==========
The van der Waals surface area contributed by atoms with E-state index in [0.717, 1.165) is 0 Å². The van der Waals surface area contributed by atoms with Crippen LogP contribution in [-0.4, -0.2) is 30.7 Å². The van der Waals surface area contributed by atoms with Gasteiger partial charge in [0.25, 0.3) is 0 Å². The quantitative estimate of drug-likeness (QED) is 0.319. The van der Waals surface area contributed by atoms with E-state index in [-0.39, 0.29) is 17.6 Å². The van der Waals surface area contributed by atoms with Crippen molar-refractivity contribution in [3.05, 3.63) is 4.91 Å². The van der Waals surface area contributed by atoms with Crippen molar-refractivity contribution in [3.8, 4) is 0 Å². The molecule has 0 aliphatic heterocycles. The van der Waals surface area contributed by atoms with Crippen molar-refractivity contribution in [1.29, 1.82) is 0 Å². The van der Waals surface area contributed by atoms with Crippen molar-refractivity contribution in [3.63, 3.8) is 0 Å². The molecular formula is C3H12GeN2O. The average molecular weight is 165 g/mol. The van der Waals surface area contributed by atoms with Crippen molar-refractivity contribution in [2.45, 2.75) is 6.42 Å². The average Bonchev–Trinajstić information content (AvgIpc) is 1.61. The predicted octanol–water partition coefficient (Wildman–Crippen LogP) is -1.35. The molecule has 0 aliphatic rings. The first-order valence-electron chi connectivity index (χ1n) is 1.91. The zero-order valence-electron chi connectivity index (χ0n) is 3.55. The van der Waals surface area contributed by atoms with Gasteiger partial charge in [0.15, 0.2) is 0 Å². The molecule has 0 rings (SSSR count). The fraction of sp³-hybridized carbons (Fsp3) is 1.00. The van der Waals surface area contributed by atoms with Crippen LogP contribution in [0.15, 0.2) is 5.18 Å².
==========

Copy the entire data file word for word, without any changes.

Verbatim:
The van der Waals surface area contributed by atoms with E-state index in [0.717, 1.165) is 0 Å². The van der Waals surface area contributed by atoms with Crippen LogP contribution in [-0.4, -0.2) is 30.7 Å². The van der Waals surface area contributed by atoms with Gasteiger partial charge in [0.25, 0.3) is 0 Å². The quantitative estimate of drug-likeness (QED) is 0.319. The van der Waals surface area contributed by atoms with E-state index in [-0.39, 0.29) is 17.6 Å². The van der Waals surface area contributed by atoms with Crippen molar-refractivity contribution in [3.05, 3.63) is 4.91 Å². The van der Waals surface area contributed by atoms with Crippen molar-refractivity contribution in [3.8, 4) is 0 Å². The molecule has 0 aliphatic heterocycles. The van der Waals surface area contributed by atoms with Crippen molar-refractivity contribution in [1.29, 1.82) is 0 Å². The van der Waals surface area contributed by atoms with Crippen molar-refractivity contribution in [3.63, 3.8) is 0 Å². The molecular formula is C3H12GeN2O. The average molecular weight is 165 g/mol. The van der Waals surface area contributed by atoms with Crippen molar-refractivity contribution in [2.45, 2.75) is 6.42 Å². The average Bonchev–Trinajstić information content (AvgIpc) is 1.61. The predicted octanol–water partition coefficient (Wildman–Crippen LogP) is -1.35. The molecule has 0 aliphatic rings. The first-order valence-electron chi connectivity index (χ1n) is 1.91. The zero-order valence-electron chi connectivity index (χ0n) is 3.55. The van der Waals surface area contributed by atoms with Gasteiger partial charge in [0.15, 0.2) is 0 Å². The molecule has 0 rings (SSSR count). The fraction of sp³-hybridized carbons (Fsp3) is 1.00. The van der Waals surface area contributed by atoms with Crippen LogP contribution in [0.15, 0.2) is 5.18 Å².